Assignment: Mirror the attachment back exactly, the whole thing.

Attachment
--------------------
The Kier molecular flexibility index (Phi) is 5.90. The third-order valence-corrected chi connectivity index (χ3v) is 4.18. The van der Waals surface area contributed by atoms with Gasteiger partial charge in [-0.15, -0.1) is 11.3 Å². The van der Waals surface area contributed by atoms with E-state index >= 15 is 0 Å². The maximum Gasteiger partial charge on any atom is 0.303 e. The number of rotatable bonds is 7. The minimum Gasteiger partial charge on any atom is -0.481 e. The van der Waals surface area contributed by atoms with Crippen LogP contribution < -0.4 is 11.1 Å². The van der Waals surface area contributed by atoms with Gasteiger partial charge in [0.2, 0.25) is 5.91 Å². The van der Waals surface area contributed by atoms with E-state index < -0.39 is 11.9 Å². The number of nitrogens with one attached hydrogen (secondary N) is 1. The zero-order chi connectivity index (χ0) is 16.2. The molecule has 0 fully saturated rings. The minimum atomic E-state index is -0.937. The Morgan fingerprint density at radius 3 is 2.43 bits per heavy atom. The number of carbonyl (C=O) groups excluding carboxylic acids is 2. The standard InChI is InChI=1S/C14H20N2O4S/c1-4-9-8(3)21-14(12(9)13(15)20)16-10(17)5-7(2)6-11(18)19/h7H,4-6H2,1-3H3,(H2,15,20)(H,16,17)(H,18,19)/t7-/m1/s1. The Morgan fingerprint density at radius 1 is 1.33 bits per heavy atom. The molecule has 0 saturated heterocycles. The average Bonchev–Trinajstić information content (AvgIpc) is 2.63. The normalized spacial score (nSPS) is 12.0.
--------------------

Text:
The Kier molecular flexibility index (Phi) is 5.90. The third-order valence-corrected chi connectivity index (χ3v) is 4.18. The van der Waals surface area contributed by atoms with Gasteiger partial charge in [-0.15, -0.1) is 11.3 Å². The van der Waals surface area contributed by atoms with E-state index >= 15 is 0 Å². The maximum Gasteiger partial charge on any atom is 0.303 e. The number of rotatable bonds is 7. The minimum Gasteiger partial charge on any atom is -0.481 e. The van der Waals surface area contributed by atoms with Crippen LogP contribution < -0.4 is 11.1 Å². The van der Waals surface area contributed by atoms with Gasteiger partial charge in [0.2, 0.25) is 5.91 Å². The van der Waals surface area contributed by atoms with E-state index < -0.39 is 11.9 Å². The number of nitrogens with one attached hydrogen (secondary N) is 1. The zero-order chi connectivity index (χ0) is 16.2. The molecule has 0 fully saturated rings. The minimum atomic E-state index is -0.937. The Morgan fingerprint density at radius 3 is 2.43 bits per heavy atom. The number of carbonyl (C=O) groups excluding carboxylic acids is 2. The standard InChI is InChI=1S/C14H20N2O4S/c1-4-9-8(3)21-14(12(9)13(15)20)16-10(17)5-7(2)6-11(18)19/h7H,4-6H2,1-3H3,(H2,15,20)(H,16,17)(H,18,19)/t7-/m1/s1. The Morgan fingerprint density at radius 1 is 1.33 bits per heavy atom. The molecule has 0 saturated heterocycles. The average Bonchev–Trinajstić information content (AvgIpc) is 2.63. The normalized spacial score (nSPS) is 12.0.